Anyway, below are some photos from last night. I didn’t get as close as I would have liked to, because we brought the dogs with us. Noyzi still gets pretty freaked out by strangers, although I can tell his instinct is to be very friendly. He’s still overcoming traumas from his youth, though, and that takes time and experience. I was proud of him last night, even if he was a little spooked by everything. Overall, he behaved very well. Arran, of course, couldn’t care less. He’s getting pretty old and is now unimpressed by a lot of things that used to set him off. Next weekend, Breckenheim will host its first wine fest. That should be fun, especially since it will be easy to haul home purchases from the Dorfplatz. Last night also heralded the opening of Breckenheim’s public toilet! I know that was exciting, too. The men of the village have been all over setting it up for weeks now.

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churches, customs

A visit to St. Elizabeth’s Church, the Russian Orthodox Church in Wiesbaden…

Although we will have lived in Wiesbaden for four years at the end of November, there are still a lot of places in Hesse we haven’t yet seen. A big reason for that is COVID-19. Things have really only been somewhat normal since April of this year. There are a few other reasons, too… one of them being sheer laziness and feeling slack because not that many people read my travel blog anymore. Nevertheless, I still enjoy writing it and taking photos, and I know there will come a day when I’ll look back on these memories with fondness. So, with that in mind, I let Bill talk me into another excursion today.

St. Elizabeth’s Church is also known as the Greek Chapel. It was built between 1847 and 1855 by Duke Adolf of Nassau, to pay respects to the death of his 19 year old wife, Grand Duchess Elizabeth Mikhailovna of Russia. The couple had only been married a year when the duchess died in childbirth, as did their baby daughter. The duke was so bereaved that he decided to build the church around the duchess’s grave in her honor, using money from the duchess’s dowry. It is now the site of the largest Russian Orthodox cemetery in Europe, outside of Russia itself.

I had long been wanting to visit St. Elizabeth’s Church, a beautiful golden domed Russian Orthodox church on Neroberg, a hill overlooking one of Wiesbaden’s most tony neighborhoods with very grand homes owned by wealthy people. This church is the only Russian Orthodox church in our fair city, and besides being lovely, it offers some beautiful views of the city. There are also other things on Neroberg, to include a vineyard, a couple of restaurants, a pool, a climbing forest, and lots of walking paths. To get up to the church, one can either drive and hope to find a parking spot, or hope to find a spot at the bottom of the hill and take the Nerobergbahn, which is a funicular that goes up and down the hill. It’s also possible to walk or bike up there, but that’s definitely not for people like me. 😉 Especially in August!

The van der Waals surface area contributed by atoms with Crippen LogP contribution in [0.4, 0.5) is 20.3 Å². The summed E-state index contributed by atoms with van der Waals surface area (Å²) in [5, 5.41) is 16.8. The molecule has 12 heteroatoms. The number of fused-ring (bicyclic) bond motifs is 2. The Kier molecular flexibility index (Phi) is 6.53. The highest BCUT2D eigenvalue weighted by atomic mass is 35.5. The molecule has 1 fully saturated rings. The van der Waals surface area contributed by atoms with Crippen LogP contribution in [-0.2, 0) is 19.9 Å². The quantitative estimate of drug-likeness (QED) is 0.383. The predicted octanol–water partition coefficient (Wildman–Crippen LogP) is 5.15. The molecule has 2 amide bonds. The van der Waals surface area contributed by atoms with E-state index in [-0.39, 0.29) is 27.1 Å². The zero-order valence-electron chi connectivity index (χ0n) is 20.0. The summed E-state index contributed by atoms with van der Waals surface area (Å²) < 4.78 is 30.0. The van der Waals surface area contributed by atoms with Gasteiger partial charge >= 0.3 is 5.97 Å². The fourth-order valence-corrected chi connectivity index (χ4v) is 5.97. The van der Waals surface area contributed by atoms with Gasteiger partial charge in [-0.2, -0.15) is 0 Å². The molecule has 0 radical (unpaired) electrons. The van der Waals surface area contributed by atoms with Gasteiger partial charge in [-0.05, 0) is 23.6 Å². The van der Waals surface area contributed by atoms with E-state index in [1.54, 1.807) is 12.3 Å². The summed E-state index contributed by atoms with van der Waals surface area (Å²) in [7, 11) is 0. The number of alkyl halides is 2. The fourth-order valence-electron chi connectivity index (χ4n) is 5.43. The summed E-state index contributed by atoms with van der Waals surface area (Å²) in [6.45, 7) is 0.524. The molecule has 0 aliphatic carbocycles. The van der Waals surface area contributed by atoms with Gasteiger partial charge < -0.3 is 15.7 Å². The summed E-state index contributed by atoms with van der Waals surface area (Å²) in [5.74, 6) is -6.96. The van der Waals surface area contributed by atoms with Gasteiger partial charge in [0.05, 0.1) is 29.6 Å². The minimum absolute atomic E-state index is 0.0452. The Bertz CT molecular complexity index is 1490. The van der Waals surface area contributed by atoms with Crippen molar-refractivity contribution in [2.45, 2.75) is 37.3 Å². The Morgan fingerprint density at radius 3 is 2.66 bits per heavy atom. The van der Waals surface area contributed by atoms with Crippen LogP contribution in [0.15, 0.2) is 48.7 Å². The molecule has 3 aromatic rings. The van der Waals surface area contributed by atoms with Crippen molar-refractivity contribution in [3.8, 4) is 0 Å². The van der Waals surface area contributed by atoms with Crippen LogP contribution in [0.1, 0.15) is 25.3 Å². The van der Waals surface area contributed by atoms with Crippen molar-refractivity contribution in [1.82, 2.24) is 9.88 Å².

Bill had warned me that today there would also be a large climate change protest in Wiesbaden, with many people riding bikes to rally for Earth friendly policies. Remembering last week’s Stau on A3, I was hoping we wouldn’t be hindered by the crowd. Fortunately, as you will see in the photos at the end of this post, we were leaving Wiesbaden, as they were coming in. Based on what we saw in Wiesbaden itself, there’s going to be quite a party going on. I know there was a food truck festival going on, too, but after last week’s shenanigans at the wine fest, we decided the church was a better bet today.

It took us a few passes to score a parking spot near the Nerobergbahn, and when we did find one, Bill had to parallel park. That shouldn’t have been hard in a 2020 Volvo with parking assist, but I don’t think Bill trusts it. Fortunately, he was able to park the SUV, and we made our way to the funicular, where we purchased tickets going up and down the hill. It’s important to note that the current 9 euro train passes don’t work on this funicular. You have to buy tickets, which at this writing, cost 5 euros per adult. If you just want a one way ticket, it’s 4 euros. They also have special rates for groups, families, and kindergarten groups with children. The ticket can also be combined with tickets for the climbing forest, which appears to be an adventure/tree climbing/zip line park for people more fit than I am. 😉

The funicular runs until 7:00pm at this writing, and there are two wagons that continually go up and down. The car is enclosed, so face masks have to be worn. As much as I hate masks, it makes sense, since it gets kind of chummy in there. If you score a standing place on the caboose, you don’t have to wear a mask. The ride is about three minutes or so, and you don’t see much as you go up and come down. Still, it beats walking.